L ook! Up in the sky! It's a bird, it's a plane, it's a... Chinese spy balloon? Montana ranchers awoke to an alarming sight on the morning of Feb. 2, and national security analysts also took notice, warning that China was most likely using the balloon to collect sensitive information on U.S. communication systems and radars. The balloon was shot down off the coast of South Carolina three days after it was first spotted, but experts say the event wasn’t just a lot of hot air. The balloon’s message was clear: China is here, and China is watching.
The U.S. government has been well aware of Chinese spy activity for two decades, said Rutgers University in Camden political scientist Woj Wolfe, an expert in multiple international security areas. The real question that keeps U.S. counterintelligence operatives up at night is, “What are they watching?”
“China has been the focus of numerous national security investigations, which have increased in frequency,” said Wolfe, professor of political science in the College of Arts and Sciences. Wolfe noted that by the time questions of TikTok’s security risk came to light, the U.S. Department of Justice was already working on thousands of counterintelligence cases stemming from Russian, Iranian, and Chinese intelligence-gathering operations.
China’s security risk has been particularly challenging for investigators. While China's intelligence services look for specific areas to target, it also uses a “kitchen-sink approach” to gather classified and open-source information from individuals who may not even have U.S. security clearance.
“This is a significant use of time and resources, but it is one that China's state security officials are willing to expend,” Wolfe said. “China has brought geo-economic competition to a higher level with the sheer number of resources it utilizes to vacuum up information wherever it is available or penetrable.”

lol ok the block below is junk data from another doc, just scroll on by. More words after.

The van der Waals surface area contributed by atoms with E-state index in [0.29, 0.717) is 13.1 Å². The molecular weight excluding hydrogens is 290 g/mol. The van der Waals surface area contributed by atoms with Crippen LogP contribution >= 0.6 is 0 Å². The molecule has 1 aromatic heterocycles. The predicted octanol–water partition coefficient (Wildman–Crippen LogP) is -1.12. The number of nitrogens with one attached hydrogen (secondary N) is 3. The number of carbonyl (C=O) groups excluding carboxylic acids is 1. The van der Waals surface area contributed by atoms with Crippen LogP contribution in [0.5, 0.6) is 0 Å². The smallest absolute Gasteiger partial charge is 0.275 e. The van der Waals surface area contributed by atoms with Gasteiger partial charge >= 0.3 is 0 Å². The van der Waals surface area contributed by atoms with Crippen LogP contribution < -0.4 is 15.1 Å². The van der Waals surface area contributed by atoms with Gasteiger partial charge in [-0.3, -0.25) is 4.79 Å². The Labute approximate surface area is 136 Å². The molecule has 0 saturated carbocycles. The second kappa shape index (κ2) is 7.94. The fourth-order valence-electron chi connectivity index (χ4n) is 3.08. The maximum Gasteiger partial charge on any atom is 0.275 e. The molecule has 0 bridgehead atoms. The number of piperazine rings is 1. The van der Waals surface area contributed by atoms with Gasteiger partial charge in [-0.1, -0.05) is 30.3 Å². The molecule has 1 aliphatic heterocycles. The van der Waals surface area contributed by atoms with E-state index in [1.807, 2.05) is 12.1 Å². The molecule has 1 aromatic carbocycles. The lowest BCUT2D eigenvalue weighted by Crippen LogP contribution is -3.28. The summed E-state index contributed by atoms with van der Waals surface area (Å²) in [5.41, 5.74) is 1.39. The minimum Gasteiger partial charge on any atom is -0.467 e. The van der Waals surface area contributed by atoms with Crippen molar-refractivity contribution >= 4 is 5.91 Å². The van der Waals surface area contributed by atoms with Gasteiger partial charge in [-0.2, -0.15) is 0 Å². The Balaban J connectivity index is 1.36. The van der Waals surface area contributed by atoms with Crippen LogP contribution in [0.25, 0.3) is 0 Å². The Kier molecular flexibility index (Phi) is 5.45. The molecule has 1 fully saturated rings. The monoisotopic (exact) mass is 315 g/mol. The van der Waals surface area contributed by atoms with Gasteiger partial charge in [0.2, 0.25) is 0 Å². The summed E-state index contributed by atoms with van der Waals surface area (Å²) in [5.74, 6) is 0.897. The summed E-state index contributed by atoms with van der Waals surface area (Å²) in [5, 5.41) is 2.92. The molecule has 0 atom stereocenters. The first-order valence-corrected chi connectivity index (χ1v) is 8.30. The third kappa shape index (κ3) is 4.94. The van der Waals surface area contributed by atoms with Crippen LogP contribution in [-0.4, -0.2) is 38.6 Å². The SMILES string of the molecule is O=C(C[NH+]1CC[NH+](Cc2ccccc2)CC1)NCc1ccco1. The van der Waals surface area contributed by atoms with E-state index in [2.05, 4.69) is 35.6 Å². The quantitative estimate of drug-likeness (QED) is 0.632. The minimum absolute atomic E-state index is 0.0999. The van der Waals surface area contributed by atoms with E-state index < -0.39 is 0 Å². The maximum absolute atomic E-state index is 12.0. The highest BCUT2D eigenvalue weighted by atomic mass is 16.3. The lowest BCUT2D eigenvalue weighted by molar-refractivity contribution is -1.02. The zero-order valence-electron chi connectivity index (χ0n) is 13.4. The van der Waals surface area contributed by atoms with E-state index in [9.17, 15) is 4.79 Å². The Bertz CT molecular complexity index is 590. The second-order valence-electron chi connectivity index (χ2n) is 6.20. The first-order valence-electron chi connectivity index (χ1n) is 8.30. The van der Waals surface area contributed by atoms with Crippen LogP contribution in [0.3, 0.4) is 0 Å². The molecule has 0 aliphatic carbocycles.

Using its military and intelligence services, China has been charged with engaging in several hostile cyber activities, such as data theft, intellectual property theft, and cyber espionage. These actions intend to undermine U.S. objectives; in response, the U.S. government has taken many steps to improve its cybersecurity defenses and increase its ability to detect and respond to cyberattacks. This has included the creation of a cyber command within the U.S. military and the development of more robust cybersecurity laws and regulations.
What exactly does China want? According to Wolfe, it is difficult to look “inside the black box” of the Chinese Communist Party (CCP). However, the United States continues to assess and reassess China’s actions as new information becomes available. For a long time, the U.S. assumed that the CCP mainly focused on maintaining the status quo, as reflected in China’s public statements and policies. That changed when Xi Jinping's tenure began a decade ago.
“The CCP has since adopted a more overt and focused strategy to gain superiority, asymmetrically and symmetrically, on economic, security, and intelligence issues,” Wolfe said.
Xi’s desire is fed by the CCP's perceived need to develop power over its regional neighbors and maintain an advantage over its access to resources within global supply chains, especially those influenced by the United States. China's plans to change the regional status quo initially met little U.S. resistance, but the last five years indicate a clear shift in the U.S. posture toward China's aggressive policies. The United States recently began a semiconductor chip trade war with China that will have global implications for supply and value chains as resources and production become more geopolitically diversified within friendlier territories.
Wolfe believes China’s spy balloon is further evidence of its “multipronged approach” to gathering intelligence information by whatever means possible. The sheer number of personnel and tactics China uses means that, statistically speaking, it is bound to be successful.
“There have been many failures that have become public,” Wolfe said. “But the successes that we do not hear about are the greatest concerns for policymakers.”
Creative Design: Douglas Shelton